I'd say if your engine basics are solid and the EFI installation is correctly implemented and tuned you will be happy with the results. The downside is, if you sell the boat the owners will no doubt have challenges with service if they are not versed in the aspects of the added systems.
 
Holley makes the Sniper EFI in a marine certified configuration. Actually, all of their EFI systems can be obtained in a marine certified configuration. They are very good systems and have advanced learning capabilities reducing the need to tune on a dynamometer. There is a premium cost to convert so what is to be gained? Provided the system is correctly "tuned" (meaning all of the maps and offsets are correctly populated) you will see improved fuel economy, superior throttle response, better engine starting characteristics, and generally more reliable engine operation. Will you see more engine power? Not empirically - the engine is still naturally aspirated with limitations in induction, exhaust, and displacement
There are three things the Holley EFI does not provide that are critical to the performance and reliability of the EFI system; if any one parameter is not performing 100% then the investment in the EFI will be soured:
Fuel delivery must be suitable, consistent, and properly filtered.
Ignition system although controlled by the EFI must be 100% accurate in timing and spark delivery with the appropriate spark energy. This is probably the most critical aspect to EFI performance.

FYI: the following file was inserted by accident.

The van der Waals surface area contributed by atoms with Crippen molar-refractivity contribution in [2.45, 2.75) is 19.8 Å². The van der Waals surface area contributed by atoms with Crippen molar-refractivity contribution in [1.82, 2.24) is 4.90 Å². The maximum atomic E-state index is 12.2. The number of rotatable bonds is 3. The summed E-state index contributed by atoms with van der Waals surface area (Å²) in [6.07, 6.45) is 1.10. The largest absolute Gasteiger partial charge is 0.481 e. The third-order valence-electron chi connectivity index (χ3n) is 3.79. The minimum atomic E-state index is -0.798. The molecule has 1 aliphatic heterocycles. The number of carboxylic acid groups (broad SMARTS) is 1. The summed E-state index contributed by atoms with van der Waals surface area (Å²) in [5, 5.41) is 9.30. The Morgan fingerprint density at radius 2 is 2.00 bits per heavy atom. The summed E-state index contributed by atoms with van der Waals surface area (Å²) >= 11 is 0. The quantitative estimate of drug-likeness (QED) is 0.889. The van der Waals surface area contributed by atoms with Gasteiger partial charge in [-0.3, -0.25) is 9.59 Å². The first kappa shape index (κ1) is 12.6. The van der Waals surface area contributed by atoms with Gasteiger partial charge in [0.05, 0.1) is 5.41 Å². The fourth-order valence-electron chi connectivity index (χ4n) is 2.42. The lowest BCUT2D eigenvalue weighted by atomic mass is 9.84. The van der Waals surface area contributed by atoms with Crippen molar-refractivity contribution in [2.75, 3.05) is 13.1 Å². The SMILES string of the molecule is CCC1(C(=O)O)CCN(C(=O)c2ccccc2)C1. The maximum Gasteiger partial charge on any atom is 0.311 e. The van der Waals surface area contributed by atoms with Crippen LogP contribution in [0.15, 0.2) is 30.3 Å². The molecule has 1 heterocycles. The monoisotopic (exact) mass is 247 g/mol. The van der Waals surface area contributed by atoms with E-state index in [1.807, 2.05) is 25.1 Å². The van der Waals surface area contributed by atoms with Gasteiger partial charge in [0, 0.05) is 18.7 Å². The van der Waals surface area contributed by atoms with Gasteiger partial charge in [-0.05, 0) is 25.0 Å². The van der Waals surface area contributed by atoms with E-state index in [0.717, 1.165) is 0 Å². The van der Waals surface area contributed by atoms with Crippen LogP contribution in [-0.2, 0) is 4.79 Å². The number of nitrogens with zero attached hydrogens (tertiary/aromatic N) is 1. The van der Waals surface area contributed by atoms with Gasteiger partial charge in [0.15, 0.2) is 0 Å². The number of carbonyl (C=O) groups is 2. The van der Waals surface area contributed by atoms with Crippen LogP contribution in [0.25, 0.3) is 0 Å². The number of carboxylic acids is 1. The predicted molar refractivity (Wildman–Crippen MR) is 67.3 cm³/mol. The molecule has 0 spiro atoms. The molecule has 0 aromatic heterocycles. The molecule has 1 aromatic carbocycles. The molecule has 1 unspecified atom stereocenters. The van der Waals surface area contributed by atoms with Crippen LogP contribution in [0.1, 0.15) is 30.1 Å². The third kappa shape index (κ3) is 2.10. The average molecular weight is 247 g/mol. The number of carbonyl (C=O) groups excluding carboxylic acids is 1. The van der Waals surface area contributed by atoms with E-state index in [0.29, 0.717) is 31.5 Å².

Basic engine health in compression, cam timing, oiling, and cooling system.

I'd say if your engine basics are solid and the EFI installation is correctly implemented and tuned you will be happy with the results. The downside is, if you sell the boat the owners will no doubt have challenges with service if they are not versed in the aspects of the added systems.
Great/Interesting to hear there is a marine version!
How is the O2 sensor bunged in?
 
Ok, Holley Sinper EFI, some AFR aluminum heads and intake!
Now all I need is that winning lottery ticket.
 
Keep the carbs and have them rebuilt/tuned and add electric chokes. Install HEI ignition distributors. I have run Qjet carbs with DUI (Davis Unified Ignition) distributors for 9 years with no issues.
This does sound like the most economical. Q-jets are good carbs when they are set up correctly